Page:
If you have real value to offer and know how it needs to look and who really needs it, you can get away with filming useful and entertaining social media tip videos in your office like Amy Schmittauer (another expert in this new edition). You can publish a neat, well-written Word document turned PDF rather than an overly designed, fancy 90 page interactive worksheet if you can deliver the goods. You can skip the expensive Herman Miller conference room chairs if your tech start-up team is focused on building the best damn product under the sun.

Don’t write a brand check your business can’t cash. (Tweet this!) Instead, focus on continually delivering the right stuff to the right people with the right message and the rest will take care of itself. Bling or no bling.

Photo credit: Brandon Baunach, Flickr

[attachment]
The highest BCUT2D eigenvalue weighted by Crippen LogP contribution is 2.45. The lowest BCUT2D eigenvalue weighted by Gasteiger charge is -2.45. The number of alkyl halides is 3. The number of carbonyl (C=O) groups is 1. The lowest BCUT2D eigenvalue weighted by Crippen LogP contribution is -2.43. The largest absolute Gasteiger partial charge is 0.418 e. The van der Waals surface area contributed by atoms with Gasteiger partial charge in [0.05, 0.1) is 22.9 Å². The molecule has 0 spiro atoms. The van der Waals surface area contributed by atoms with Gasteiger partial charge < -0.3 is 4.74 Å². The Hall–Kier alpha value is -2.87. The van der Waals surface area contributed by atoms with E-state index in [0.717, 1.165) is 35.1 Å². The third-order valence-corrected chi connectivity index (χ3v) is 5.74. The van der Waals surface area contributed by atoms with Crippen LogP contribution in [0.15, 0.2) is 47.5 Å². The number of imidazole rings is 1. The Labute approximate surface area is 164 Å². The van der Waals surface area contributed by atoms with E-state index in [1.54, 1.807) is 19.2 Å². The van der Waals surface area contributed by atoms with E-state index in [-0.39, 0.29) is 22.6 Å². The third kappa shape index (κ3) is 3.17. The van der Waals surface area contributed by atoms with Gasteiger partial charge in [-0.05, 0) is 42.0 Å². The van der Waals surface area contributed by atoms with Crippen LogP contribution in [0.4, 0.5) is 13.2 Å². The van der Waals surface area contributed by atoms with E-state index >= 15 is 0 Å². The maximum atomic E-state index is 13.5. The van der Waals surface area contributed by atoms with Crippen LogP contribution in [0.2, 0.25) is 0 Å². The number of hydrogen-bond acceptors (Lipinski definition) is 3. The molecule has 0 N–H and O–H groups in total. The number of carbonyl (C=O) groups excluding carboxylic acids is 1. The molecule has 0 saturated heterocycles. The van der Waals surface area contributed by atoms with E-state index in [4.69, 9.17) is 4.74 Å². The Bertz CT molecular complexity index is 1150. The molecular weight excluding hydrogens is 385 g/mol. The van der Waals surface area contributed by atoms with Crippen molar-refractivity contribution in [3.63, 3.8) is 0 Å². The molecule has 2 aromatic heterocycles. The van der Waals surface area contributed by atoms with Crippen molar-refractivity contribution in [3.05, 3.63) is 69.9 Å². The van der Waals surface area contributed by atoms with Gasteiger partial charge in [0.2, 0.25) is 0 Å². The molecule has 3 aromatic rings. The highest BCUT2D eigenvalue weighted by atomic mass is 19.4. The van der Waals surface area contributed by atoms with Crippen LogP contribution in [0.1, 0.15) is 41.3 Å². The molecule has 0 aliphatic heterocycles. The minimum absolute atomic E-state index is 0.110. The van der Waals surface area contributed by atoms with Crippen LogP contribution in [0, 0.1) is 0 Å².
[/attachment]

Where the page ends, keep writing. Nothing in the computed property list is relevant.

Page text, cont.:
Are you signed up?

My FREE teleseminar 5 Clever Ways to Boost Your Brand Online has limited lines so hurry and snag your spot for Wed, April 2 at 10 am PT/1 pm ET. By attending, you’ll be eligible to win a free signed book, or one of three FREE Brand Bootcamp digitial courses. It’s all part of the Launch Week Frivolity for Branding Basics for Small Business, 2nd Edition, coming next week. And don’t forget all the Digital Swag Bag launch bonuses you can get to boost your business if you purchase the book before April 7. Can’t even tally what it’s all worth!

The secret to differentiating your brand? You.

“Be yourself; everyone else is already taken.” – Oscar Wilde (Tweet!)

What makes your brand, business or creative endeavor uniquely you? 

When we’re insecure teens, it seems easiest to just copy someone else. At that age, originality is just too risky.  Or is it?

Let me take you back to 1988. My best friend and I were inseparable. Whether it was busting out dance moves to Whitney Houston’s latest hit, swooning over teen heartthrobs (she: River Phoenix, Me: Kirk Cameron – before he went all oddballs) or taping our own version of Siskel and Ebert at the Movies (hopefully lost forever), we found comfort in our shared interests and tastes.